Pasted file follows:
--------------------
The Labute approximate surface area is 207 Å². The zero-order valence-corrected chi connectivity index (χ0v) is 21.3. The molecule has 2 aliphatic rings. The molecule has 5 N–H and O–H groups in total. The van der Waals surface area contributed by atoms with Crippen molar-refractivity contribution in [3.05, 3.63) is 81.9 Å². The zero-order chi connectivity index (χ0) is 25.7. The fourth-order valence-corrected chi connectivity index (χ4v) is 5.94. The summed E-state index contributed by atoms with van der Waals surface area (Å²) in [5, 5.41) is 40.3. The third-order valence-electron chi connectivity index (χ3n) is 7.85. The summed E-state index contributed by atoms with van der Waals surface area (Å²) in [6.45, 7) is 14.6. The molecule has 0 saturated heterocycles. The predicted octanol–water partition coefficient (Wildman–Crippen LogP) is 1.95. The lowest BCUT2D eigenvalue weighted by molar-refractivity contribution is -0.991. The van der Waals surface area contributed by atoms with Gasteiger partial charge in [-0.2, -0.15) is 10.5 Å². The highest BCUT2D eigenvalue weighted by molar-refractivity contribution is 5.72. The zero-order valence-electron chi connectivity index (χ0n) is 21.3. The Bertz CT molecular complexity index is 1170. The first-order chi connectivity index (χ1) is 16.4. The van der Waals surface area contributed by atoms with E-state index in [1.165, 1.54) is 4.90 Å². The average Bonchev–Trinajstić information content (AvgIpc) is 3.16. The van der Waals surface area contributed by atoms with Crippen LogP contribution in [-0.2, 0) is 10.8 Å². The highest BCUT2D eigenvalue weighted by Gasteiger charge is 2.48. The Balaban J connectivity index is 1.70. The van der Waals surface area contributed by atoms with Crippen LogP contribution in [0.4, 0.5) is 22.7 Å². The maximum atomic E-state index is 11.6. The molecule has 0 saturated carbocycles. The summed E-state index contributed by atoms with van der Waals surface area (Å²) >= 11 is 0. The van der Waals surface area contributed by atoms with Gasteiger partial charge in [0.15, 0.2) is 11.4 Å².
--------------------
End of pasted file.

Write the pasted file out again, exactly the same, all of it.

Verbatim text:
The Labute approximate surface area is 207 Å². The zero-order valence-corrected chi connectivity index (χ0v) is 21.3. The molecule has 2 aliphatic rings. The molecule has 5 N–H and O–H groups in total. The van der Waals surface area contributed by atoms with Crippen molar-refractivity contribution in [3.05, 3.63) is 81.9 Å². The zero-order chi connectivity index (χ0) is 25.7. The fourth-order valence-corrected chi connectivity index (χ4v) is 5.94. The summed E-state index contributed by atoms with van der Waals surface area (Å²) in [5, 5.41) is 40.3. The third-order valence-electron chi connectivity index (χ3n) is 7.85. The summed E-state index contributed by atoms with van der Waals surface area (Å²) in [6.45, 7) is 14.6. The molecule has 0 saturated heterocycles. The predicted octanol–water partition coefficient (Wildman–Crippen LogP) is 1.95. The lowest BCUT2D eigenvalue weighted by molar-refractivity contribution is -0.991. The van der Waals surface area contributed by atoms with Gasteiger partial charge in [-0.2, -0.15) is 10.5 Å². The highest BCUT2D eigenvalue weighted by molar-refractivity contribution is 5.72. The zero-order valence-electron chi connectivity index (χ0n) is 21.3. The Bertz CT molecular complexity index is 1170. The first-order chi connectivity index (χ1) is 16.4. The van der Waals surface area contributed by atoms with E-state index in [1.165, 1.54) is 4.90 Å². The average Bonchev–Trinajstić information content (AvgIpc) is 3.16. The van der Waals surface area contributed by atoms with Crippen LogP contribution in [-0.2, 0) is 10.8 Å². The highest BCUT2D eigenvalue weighted by Gasteiger charge is 2.48. The Balaban J connectivity index is 1.70. The van der Waals surface area contributed by atoms with Crippen LogP contribution in [0.4, 0.5) is 22.7 Å². The maximum atomic E-state index is 11.6. The molecule has 0 saturated carbocycles. The summed E-state index contributed by atoms with van der Waals surface area (Å²) >= 11 is 0. The van der Waals surface area contributed by atoms with Gasteiger partial charge in [0.15, 0.2) is 11.4 Å².